France is culling all wild boars in a zone along the Belgian border to avoid an outbreak of African swine fever after two new cases were discovered within a kilometer of the border in Belgium on Jan. 9.
Since the virus was confirmed last September in wild boar along Belgium’s border, France has been on alert for this deadly, highly transmissible disease, Reuters reported.
“The confirmation of two cases of African swine fever on Jan. 9, 2019, in Belgium at about 1 km from the border, leaves our country more exposed than ever to this major risk for pig farming,” a ministry statement said. “We are now at a maximum risk level.”
France will create a boar-free zone that spans for several miles on its side of the border by culling all wild boars in the coming weeks and putting up a perimeter fence in the next few days, the ministry said.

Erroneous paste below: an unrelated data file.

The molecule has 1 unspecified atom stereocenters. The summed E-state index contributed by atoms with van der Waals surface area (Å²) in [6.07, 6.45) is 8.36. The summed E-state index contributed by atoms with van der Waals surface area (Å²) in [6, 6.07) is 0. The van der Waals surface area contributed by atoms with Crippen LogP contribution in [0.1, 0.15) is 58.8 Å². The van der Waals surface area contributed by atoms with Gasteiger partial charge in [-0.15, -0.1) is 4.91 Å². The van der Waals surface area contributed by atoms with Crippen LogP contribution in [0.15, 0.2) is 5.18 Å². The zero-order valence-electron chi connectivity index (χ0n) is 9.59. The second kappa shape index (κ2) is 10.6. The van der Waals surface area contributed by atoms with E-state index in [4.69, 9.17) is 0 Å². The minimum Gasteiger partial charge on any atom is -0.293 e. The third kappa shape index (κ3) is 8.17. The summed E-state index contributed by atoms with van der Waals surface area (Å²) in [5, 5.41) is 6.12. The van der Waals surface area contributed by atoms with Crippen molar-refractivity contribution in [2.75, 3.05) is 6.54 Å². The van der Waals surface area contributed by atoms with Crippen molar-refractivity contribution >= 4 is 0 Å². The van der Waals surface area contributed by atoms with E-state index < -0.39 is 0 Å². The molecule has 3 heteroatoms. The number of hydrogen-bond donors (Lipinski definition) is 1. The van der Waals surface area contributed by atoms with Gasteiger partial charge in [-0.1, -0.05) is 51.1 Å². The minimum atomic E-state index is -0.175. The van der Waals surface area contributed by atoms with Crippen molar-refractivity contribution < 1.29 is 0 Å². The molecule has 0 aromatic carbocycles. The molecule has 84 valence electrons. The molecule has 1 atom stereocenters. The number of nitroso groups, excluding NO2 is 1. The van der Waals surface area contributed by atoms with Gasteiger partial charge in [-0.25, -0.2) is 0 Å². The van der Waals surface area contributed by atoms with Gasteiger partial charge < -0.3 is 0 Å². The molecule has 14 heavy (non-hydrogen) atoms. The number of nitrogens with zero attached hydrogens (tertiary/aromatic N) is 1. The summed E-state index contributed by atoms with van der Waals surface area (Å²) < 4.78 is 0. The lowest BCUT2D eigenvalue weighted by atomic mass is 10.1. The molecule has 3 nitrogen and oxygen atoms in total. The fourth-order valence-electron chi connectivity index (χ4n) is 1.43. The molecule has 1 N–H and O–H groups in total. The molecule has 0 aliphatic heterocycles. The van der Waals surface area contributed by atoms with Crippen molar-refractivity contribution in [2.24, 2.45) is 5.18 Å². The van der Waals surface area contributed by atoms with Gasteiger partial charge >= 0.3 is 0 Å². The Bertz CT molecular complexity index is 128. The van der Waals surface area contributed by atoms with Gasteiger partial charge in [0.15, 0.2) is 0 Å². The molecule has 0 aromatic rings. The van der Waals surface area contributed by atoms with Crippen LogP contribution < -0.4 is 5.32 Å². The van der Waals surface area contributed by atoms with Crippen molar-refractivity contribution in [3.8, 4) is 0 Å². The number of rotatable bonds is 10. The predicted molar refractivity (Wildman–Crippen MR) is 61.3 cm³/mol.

ASF can be carried by wild boars, but experts also stress that human factors such as transport, clothing and food waste can play a role in spreading the disease.
In Poland, hunters are protesting what they call “excessive measures” to cull 185,000 wild boars across the country in an attempt to thwart the spread of ASF, which they’ve been facing in recent years.
With no vaccination or treatment in sight for this the highly transmissible virus, authorities are beginning to impose export restrictions on pork, Reuters reported.
Last year’s ASF outbreak in Belgium’s wild boars indicated a sudden jump in the spread of the virus in Europe, increasing the risk it would reach large pork-production countries like Germany, France and Spain.
Surveillance measures are increasing in Belgium’s French-speaking region of Wallonia since last week, extending the restriction zone on its side of the French border.
Belgium's ASF-Infected Herd Too Close for Comfort, France Says